POLITICS DECEMBER 24, 2011
Iowa City, Iowa - Now that the Cain Train’s spectacular derailment is firmly in the rearview mirror, and his supporters have dispersed, it’s time to ask who has benefitted from the enthusiasm that propelled him. I spoke with about a dozen party leaders in populous, influential districts to try to get at the answer.
One thing is clear: Newt Gingrich has picked up portions of the Cain vote. Steve Grubbs, Cain’s Iowa campaign chair, told me that most of his supporters went to Gingrich, with Michele Bachmann the secondary beneficiary. “Those looking for strong Tea Party credentials have aligned with Bachmann,” Grubbs said, while those who seek a widely-electable candidate shifted toward Gingrich. “Romney has an appeal to a lot of Republicans,” Grubb said, “but I don’t think he’s a great fit for Herman Cain Republicans.”
There are other signs that Gingrich has directly benefited from Cain’s absence. Dean Kleckner, the chief of the Iowa Farm Bureau, provided Cain with a crucial early endorsement; he’s since endorsed Gingrich. “I think it was a natural progression,” he told me, “though, to be honest, I knew both candidates personally.” Kevin McLaughlin, GOP chair of Polk County, Iowa’s most populous district, mentioned to me that Charlie Gruschow, an influential founder of the Iowa Tea Party, originally endorsed Cain but now supports Gingrich—“an unmistakable sign that Gingrich is going to get some of those Tea Party votes here in the state.” Gingrich will do well in Polk County, McLaughlin predicts, but he’s uncertain about the rest of the state.
To get the perspective of Republicans in western Iowa, I called Jeff Jorgensen, GOP chair of Pottawattamie County, known for its geographic expanse and socially conservative voters. Jorgensen endorsed Cain early on, but has since struggled to find a clear personal favorite. He and other Cain supporters in his region have banded together, hoping to make a high-profile endorsement that will affect the dynamics of the race. Romney is not a contender. “We really don’t want to see Mitt Romney win Iowa or come in with a pretty good outcome in the caucuses.” The frontrunners, he told me, are Rick Santorum and Bachmann.
Brian Rosener, GOP chair of northwestern Woodbury County, also demonstrated that social issues are of primary import in his district, highlighting the often stark social divisions between eastern and western Iowa. “You have Gingrich and Romney both advocating for control of manmade global warming, which has been proven to be a total falsehood, if anything,” he told me. “You have both Romney and Gingrich advocating for government-mandated health care in one way or the other.” He also referenced dislike of Newt Gingrich’s support of amnesty for undocumented workers, his criticism of the Ryan plan, and his personal decision-making. “Throw in on top of that his marriage issues, especially here in Iowa where we fought very hard to throw out three judges who handed Iowa same-sex marriage illegally. He’s not consistent on that issue, or on the abortion issue either,” Rosener said. He even accused Romney and Gingrich of avoiding western Iowa to evade questions about party inconsistencies. “They know they’ll get asked tough questions and that their support will actually drop if they come,” he said.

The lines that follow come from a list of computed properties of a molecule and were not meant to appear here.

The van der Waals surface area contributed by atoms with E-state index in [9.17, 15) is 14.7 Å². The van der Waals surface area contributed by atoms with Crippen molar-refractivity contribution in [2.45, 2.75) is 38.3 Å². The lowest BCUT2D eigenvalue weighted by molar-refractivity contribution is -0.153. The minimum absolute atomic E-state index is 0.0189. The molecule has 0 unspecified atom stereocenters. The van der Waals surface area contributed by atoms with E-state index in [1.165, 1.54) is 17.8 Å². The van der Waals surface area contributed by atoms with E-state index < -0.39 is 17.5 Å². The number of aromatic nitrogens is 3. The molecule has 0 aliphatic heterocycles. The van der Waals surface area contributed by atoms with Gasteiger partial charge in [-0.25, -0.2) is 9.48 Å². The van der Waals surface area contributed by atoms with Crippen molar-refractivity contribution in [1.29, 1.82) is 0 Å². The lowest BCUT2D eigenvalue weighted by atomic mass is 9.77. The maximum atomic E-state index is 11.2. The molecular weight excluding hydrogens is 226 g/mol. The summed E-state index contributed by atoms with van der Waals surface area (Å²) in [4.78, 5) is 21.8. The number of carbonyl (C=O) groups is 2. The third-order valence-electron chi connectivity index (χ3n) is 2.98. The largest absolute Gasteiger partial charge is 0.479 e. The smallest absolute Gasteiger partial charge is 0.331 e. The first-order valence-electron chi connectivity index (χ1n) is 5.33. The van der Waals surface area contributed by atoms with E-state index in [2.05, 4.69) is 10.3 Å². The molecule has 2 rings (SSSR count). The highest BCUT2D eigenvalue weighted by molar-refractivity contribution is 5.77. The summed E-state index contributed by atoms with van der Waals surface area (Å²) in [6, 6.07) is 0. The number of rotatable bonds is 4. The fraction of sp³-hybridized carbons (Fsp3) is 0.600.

A few other themes came up repeatedly in my conversations:
* Though Ron Paul is polling high recently, several GOP chairs mentioned that they feel a major part of his base—college students—will leave Iowa for winter break and won’t caucus for him.
* Michele Bachmann and Rick Santorum are likely to benefit from spending within the state; Santorum has visited all 99 counties in Iowa, and Bachmann pledges she will before Iowans vote. Several party leaders mentioned that support for both candidates is rising, and the in-person appearances make both candidates stronger. Jorgensen told me he sees a “noticeable increase in people attending [Santorum]’s events here in western Iowa.”
* If Gingrich and Romney lose Iowa, it may not matter. “You don’t spend much money in Iowa unless the evangelical leadership in the west side of the state supports you,” Jim Conklin, former chair of Linn County, which includes Cedar Rapids, told me. “It’s very expensive to try to win the entire state. The important part in my view is to try to place somewhere within the top four. I say top four because McCain finished fourth in 2008.”
Perhaps the most consistent theme, however, was unprecedented uncertainty. “My guess is that [my district] has about 60 percent of the caucus-goers still undecided, like me,” Black Hawk County GOP chair Mac MacDonald told me, by e-mail. Conklin sees widespread uncertainly among voters and party elites. This Sunday, he said, “I just did a quickie straw poll of fifteen. …I think four were undecided.” Mark Lundberg, chair of Sioux County’s GOP, told me: “I’ve been active with the party since 1976, and don’t think I’ve ever had a time where I’ve been so undecided.” “More than any previous caucus that I remember,” says Judy Davidson, GOP chair in Scott County, “people are still undecided and have not committed to a candidate.” 2012’s Republican primary race is in a class by itself, says Steve Grubbs. “This is like nothing I’ve seen,” he said, “and this is my fifth presidential caucus.”
Joe Fassler, a recent graduate of the Iowa Writers’ Workshop, writes for The Atlantic online and other publications.